Donald K. Burleson
Oracle Utilities Tips
Analyzing tkprof Results
tkprof Command Line Options
tkprof provides many useful command line options that provide additional
functionality for the DBA.
• print – Lists only the first n SQL statements in the output file. If
nothing is specified, all statements will be listed. Use this option when
the list needs to be limited to the “Top n” statements. This is useful when
combined with a sorting option to enable the top n statements by CPU, or
disk reads, or parses, etc.
• aggregate – When “Yes”, tkprof will combine the statistics from multiple
user executions of the same SQL statement. When “No”, the statistics will
be listed each time the statement is executed.
• insert – Creates a file that will load the statistics into a table in the
database for further processing. Choose this option if you want to perform
any advanced analysis of the tkprof output.
• sys – Enables or disables the inclusion of SQL statements executed by the
SYS user, including recursive SQL statements. The default is to enable.
• table – Used in the Explain Plan command (if specified) for Oracle to
load data temporarily into an Oracle table. The user must specify the
schema and table name for the plan table. If the table exists all rows will
be deleted otherwise tkprof will create the table and use it.
• record - creates a SQL script with the specified filename that contains
all non-recursive SQL statements from the trace file. For DBAs wanting to
log the SQL statements in a separate file, this is the option to use. In
the example earlier, the contents of the Allsql.sql file include:
alter session set sql_trace=true ;
select * from employee where emp_id = 87933 ;
alter session set sql_trace=false ;
• explain – Executes an Explain Plan for each statement in the trace file
and displays the output. Explain Plan is less useful when used in
conjunction with tkprof than it is when used alone. Explain Plan provides
the predicted optimizer execution path without actually executing the
statement. tkprof shows you the actual execution path and statistics after
the statement is executed. In addition, running Explain Plan against SQL
statements that were captured and saved is always problematic given
dependencies and changes in the database environment.
• sort – Sorts the SQL statements in the trace file by the criteria deemed
most important by the DBA. This option allows the DBA to view the SQL
statements that consume the most resources at the top of the file, rather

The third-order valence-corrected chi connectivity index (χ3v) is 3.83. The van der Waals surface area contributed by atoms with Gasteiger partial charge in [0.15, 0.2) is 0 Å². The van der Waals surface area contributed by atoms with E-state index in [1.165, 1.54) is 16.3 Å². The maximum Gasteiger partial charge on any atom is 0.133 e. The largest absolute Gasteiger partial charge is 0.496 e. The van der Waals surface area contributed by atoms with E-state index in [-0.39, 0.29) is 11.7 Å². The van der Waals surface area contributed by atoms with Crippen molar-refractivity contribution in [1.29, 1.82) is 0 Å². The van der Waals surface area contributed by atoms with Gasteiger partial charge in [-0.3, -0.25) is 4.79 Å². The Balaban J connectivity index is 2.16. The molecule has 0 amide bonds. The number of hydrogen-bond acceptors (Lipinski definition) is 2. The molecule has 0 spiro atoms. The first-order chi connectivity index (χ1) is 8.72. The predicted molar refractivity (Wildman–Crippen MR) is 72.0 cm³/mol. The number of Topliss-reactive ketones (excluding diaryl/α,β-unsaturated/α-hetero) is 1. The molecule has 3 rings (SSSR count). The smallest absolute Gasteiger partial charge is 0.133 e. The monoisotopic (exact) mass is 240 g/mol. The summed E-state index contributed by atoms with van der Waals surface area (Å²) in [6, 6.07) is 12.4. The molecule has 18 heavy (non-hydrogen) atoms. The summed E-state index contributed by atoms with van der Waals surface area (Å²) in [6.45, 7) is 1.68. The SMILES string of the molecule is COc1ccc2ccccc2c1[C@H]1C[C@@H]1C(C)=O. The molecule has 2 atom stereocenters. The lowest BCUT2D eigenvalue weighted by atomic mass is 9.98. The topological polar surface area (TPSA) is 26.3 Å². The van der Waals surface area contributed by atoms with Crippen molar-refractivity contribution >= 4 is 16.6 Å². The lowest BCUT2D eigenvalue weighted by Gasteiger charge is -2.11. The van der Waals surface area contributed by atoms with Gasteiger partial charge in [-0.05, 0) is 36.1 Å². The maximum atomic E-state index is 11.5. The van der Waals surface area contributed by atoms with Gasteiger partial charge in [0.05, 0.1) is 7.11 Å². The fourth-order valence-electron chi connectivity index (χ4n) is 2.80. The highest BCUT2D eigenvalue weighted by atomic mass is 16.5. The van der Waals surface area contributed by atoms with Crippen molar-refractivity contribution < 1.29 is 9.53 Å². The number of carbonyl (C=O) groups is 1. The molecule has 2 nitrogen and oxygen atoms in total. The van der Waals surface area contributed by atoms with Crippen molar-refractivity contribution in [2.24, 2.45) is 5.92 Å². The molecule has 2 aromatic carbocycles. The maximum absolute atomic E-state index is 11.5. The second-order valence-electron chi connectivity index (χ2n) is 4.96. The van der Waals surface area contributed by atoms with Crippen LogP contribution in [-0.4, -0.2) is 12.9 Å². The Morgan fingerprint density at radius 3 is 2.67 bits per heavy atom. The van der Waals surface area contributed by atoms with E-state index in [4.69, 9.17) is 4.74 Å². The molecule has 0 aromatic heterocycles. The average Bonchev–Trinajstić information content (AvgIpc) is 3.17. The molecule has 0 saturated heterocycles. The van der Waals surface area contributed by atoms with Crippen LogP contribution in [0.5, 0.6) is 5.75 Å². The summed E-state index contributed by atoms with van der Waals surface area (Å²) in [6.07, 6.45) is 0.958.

than searching the entire file contents for the poor performers. The
following are the data elements available for sorting:
• prscnt – The number of times the SQL was parsed.
• prscpu – The CPU time spent parsing.
• prsela – The elapsed time spent parsing the SQL.
• prsdsk – The number of physical reads required for the parse.
• prsmis – The number of consistent block reads required for the parse.
• prscu - The number of current block reads required for the parse.
• execnt – The number of times the SQL statement was executed.
• execpu – The CPU time spent executing the SQL.
• exeela – The elapsed time spent executing the SQL.
• exedsk – The number of physical reads during execution.
• exeqry – The number of consistent block reads during
• execu – The number of current block reads during execution.
• exerow – The number of rows processed during execution.
• exemis – The number of library cache misses during execution.
• fchcnt – The number of fetches performed.
• fchcpu – The CPU time spent fetching rows.
• fchela – The elapsed time spent fetching rows.
• fchdsk – The number of physical disk reads during the fetch.
• fchqry – The number of consistent block reads during the fetch.
• fchcu – The number of current block reads during the fetch.
• fchrow – The number of rows fetched for the query.
Many sort options exist, however some are more useful than others.
Execnt, execpu, exedsk and prscnt are the most useful sort parameters when
formatting trace output with tkprof because they are more indicative of
most SQL performance issues. The execution counts are most indicative of
performance issues and therefore should bubble to the top. In particular,
this is true of the SQL statement that used the most CPU – execpu. The
prscnt parameter is important because it shows the SQL statements that are
parsed most, usually a result of not using bind variables.
To learn more about these techniques, see the book "Advanced
Oracle Utilities: The Definitive Reference".
You can buy it
directly from the
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